Clyde & Co recently published an energy briefing exploring the new Petroleum Act 2015 Bill supplement related to upstream, midstream and downstream petroleum activities. However, that is not the only piece of legislation which is proposed to be enacted by the Tanzanian Government and which is relevant to those involved in the extractive and energy sectors.
Continuing on from our previous briefing, in this update we will outline the Tanzania Extractive Industries (Transparency and Accountability) Act 2015, the Oil and Gas Revenues Act 2015 and the Finance Act 2015 (which proposes amendments to the Tanzania Investment Act).
With the upcoming referendum on a new constitution for Tanzania and the spate of proposed legislation, it is clear that the Government is in the process of a radical overhaul of the regulatory and statutory regime governing the energy and extractive sectors in Tanzania. Alongside the proposed Petroleum Act 2015, the Government is proposing to enact the:
- Tanzania Extractive Industries (Transparency and Accountability) Act 2015
- Oil and Gas Revenues Act 2015, and
- Finance Act 2015
These Acts all remain in draft form so they may be amended before being passed and coming into force. We are reporting on the contents of the Acts, as published on 25 June 2015.
Tanzania Extractive Industries (Transparency and Accountability) Act 2015
The Tanzania Extractive Industries (Transparency and Accountability) Act 2015 (TEI Act) covers those industries dealing with Tanzania’s natural resources. We believe that the Act will apply to mining as well as to the oil and gas industries in Mainland Tanzania. The main purpose of the legislation is to enact a statutory regulatory framework, in which payments between private companies and Government entities can be tracked and reconciled with the hope of combatting bribery and corruption.
he TEI Act provides for the founding of the Tanzania Extractive Industries (Transparency and Accountability) Committee (the Committee), which shall be an independent government body with oversight responsibilities for promoting and enhancing transparency and accountability. The Committee shall be comprised of no more than sixteen members, with the Chairman appointed by the President. Of the remaining potential members: five are to be from the Government (one of whom shall be the Attorney General, or his representative), five from the private industry sectors and the final five from civil society organisations.
The overarching purpose of the Committee is to ensure that the “benefits of the extractive industry are verified, duly accounted for and prudently utilised for the benefit of the citizens of Tanzania”. In order to achieve this, the Committee shall, amongst other things:
- Develop a framework for transparency in the reporting and disclosure by all extractive industry companies on revenues due or paid to the Government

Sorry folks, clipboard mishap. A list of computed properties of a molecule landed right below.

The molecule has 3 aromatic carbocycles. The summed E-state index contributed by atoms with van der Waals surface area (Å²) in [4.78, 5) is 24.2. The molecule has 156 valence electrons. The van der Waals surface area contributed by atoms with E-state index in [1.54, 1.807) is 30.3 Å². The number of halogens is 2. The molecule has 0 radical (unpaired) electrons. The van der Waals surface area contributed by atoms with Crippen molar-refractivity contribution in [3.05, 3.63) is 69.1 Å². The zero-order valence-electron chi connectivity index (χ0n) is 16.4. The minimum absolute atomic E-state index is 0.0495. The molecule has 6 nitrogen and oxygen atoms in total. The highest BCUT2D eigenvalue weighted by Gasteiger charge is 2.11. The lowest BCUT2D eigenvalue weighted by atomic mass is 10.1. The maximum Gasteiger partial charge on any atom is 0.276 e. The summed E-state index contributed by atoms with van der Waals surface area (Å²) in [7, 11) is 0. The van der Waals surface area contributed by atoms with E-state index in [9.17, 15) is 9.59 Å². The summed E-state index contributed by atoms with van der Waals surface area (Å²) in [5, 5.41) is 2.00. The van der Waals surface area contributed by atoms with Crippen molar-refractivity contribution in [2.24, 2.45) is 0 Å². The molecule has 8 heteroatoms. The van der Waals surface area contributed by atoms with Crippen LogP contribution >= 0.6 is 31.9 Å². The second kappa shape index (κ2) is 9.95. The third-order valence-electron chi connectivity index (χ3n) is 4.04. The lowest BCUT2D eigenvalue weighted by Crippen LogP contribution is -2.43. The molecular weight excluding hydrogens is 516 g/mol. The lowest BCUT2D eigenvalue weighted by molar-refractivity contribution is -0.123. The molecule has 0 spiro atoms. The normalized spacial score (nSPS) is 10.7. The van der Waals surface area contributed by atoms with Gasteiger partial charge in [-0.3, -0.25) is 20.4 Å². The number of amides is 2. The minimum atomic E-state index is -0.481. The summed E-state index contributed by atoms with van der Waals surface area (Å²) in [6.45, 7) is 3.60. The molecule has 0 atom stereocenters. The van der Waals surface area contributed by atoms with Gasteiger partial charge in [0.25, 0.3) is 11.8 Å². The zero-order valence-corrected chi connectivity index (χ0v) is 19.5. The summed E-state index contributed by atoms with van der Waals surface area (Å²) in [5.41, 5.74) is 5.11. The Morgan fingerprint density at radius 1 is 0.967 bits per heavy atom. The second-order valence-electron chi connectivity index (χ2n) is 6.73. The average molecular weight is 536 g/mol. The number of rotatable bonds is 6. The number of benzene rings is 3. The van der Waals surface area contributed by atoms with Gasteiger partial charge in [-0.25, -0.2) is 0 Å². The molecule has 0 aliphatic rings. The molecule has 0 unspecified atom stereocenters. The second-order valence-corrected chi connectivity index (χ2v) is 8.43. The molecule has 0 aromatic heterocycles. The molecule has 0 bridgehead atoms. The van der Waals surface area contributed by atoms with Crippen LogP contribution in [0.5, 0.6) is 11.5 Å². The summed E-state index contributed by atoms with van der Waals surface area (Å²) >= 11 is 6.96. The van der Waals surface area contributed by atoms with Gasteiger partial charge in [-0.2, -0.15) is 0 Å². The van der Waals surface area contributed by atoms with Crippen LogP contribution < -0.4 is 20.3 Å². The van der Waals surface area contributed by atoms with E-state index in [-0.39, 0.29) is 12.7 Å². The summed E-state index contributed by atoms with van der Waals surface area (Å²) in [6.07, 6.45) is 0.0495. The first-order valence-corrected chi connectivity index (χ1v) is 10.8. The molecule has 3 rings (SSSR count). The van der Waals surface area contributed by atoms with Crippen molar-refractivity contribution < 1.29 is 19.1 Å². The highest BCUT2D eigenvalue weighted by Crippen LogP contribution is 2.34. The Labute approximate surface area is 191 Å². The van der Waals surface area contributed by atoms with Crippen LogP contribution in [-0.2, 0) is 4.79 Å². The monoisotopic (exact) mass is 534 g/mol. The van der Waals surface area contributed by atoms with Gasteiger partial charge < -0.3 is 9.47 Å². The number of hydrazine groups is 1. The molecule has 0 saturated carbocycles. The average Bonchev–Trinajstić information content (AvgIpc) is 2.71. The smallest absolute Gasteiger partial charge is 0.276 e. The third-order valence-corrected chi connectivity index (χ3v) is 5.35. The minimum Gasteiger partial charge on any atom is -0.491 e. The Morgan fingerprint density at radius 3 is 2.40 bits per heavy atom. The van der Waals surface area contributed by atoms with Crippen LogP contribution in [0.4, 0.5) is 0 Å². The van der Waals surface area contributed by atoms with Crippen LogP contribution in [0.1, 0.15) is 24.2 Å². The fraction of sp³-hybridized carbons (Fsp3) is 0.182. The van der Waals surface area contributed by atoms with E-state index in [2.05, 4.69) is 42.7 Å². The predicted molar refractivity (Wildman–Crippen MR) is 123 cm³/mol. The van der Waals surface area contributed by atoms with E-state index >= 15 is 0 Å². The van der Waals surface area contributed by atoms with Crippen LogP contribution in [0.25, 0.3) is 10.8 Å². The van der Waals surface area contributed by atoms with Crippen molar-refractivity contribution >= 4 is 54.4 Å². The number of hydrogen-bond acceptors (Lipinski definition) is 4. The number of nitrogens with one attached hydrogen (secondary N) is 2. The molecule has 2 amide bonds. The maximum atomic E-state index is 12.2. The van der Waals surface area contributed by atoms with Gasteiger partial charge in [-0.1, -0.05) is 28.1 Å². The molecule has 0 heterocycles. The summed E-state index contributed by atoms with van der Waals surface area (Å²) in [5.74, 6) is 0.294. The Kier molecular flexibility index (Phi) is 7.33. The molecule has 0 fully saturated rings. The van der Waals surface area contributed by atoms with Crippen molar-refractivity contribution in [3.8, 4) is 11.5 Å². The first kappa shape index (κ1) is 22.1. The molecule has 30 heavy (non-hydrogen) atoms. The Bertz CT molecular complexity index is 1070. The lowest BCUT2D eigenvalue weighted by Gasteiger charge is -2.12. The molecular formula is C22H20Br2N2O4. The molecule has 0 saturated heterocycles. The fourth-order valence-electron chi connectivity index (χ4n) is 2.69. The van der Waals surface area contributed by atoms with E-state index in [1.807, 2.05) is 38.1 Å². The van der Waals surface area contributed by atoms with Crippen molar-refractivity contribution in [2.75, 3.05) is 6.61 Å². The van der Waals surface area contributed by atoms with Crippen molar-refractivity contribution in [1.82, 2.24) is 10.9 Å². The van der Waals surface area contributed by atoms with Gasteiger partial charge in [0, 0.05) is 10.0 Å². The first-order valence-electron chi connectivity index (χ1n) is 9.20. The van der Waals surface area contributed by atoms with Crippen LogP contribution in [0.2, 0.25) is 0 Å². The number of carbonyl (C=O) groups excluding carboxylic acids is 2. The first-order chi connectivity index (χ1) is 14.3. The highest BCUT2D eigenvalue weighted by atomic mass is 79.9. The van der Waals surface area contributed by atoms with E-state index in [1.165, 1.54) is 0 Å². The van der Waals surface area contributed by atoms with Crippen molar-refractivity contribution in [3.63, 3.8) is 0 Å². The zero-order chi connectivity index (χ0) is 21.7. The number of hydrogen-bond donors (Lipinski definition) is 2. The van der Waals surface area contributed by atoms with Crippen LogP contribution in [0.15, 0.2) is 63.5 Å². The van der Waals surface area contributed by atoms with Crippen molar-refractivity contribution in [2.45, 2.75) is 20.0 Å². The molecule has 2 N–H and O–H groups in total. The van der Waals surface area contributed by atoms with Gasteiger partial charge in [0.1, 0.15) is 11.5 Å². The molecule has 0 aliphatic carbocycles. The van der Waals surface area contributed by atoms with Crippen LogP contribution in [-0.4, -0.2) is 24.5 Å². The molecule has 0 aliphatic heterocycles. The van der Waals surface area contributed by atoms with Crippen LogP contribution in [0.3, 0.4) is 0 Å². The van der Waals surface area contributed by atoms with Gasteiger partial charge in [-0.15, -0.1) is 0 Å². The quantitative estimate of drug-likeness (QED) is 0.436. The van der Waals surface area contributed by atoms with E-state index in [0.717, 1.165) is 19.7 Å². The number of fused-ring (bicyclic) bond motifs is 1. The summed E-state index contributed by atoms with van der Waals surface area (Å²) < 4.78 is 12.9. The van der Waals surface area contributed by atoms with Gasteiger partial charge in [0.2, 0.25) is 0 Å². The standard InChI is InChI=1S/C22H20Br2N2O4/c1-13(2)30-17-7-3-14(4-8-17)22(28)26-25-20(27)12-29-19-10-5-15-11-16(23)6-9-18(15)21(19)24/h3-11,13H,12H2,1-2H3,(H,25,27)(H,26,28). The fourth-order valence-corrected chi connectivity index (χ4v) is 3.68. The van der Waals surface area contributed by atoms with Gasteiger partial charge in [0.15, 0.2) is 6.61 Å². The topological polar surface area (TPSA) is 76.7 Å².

- Require from any company an accurate account of the money paid by and received from the company
- Require companies to disclose accurate records of the cost of production, capital expenditures at every stage of investment, volumes of production and export data, and
- Conduct investigations on material discrepancies between revenue payments and receipts
Every year the Committee will publish a threshold where every company which exceeds it shall be required to reconcile payments made to the Government against receipts held by the Government and provide a report (a Reconciliation Report) detailing this reconciliation to the Committee. Where a Reconciliation Report identifies a material discrepancy, the Committee shall within fourteen working days submit the report to the Controller and the Auditor General, who shall produce an audit report which shall in turn be provided to the Committee. Having received the report from the Controller and the Auditor General, the Committee shall discuss the matter with the Government before following the recommendations of the Controller and the Auditor General.
All companies working in extractive industries shall also be required to provide the Committee with an annual report detailing their corporate social responsibility and also submit to the Committee their capital expenditures at every stage of investment. Failure to do so will be a criminal offence.
Also as part of the transparency regime, the Committee shall require the publication of the following information:
- All concessions, contracts and licenses relating to the extractive industries
- The names of shareholders who own interests in the extractive industries, and
- Reports into the implementation of Environmental Management Plans
Failure to comply with the provisions of the TEI Act and to fail to provide the Committee with the documents as requested is to be a criminal offence, with the punishment, upon conviction being either a fine of not less than ten million shillings in the case of an individual, or a fine of not less than one hundred and fifty million shillings in the case of corporate entity. This is a big point for all companies in the extractive and energy sectors. Will all Production Sharing Agreements and Mineral Development Agreements need to be published for example? How does this sit with the confidentiality provisions in these agreements? We are monitoring the application of these provisions.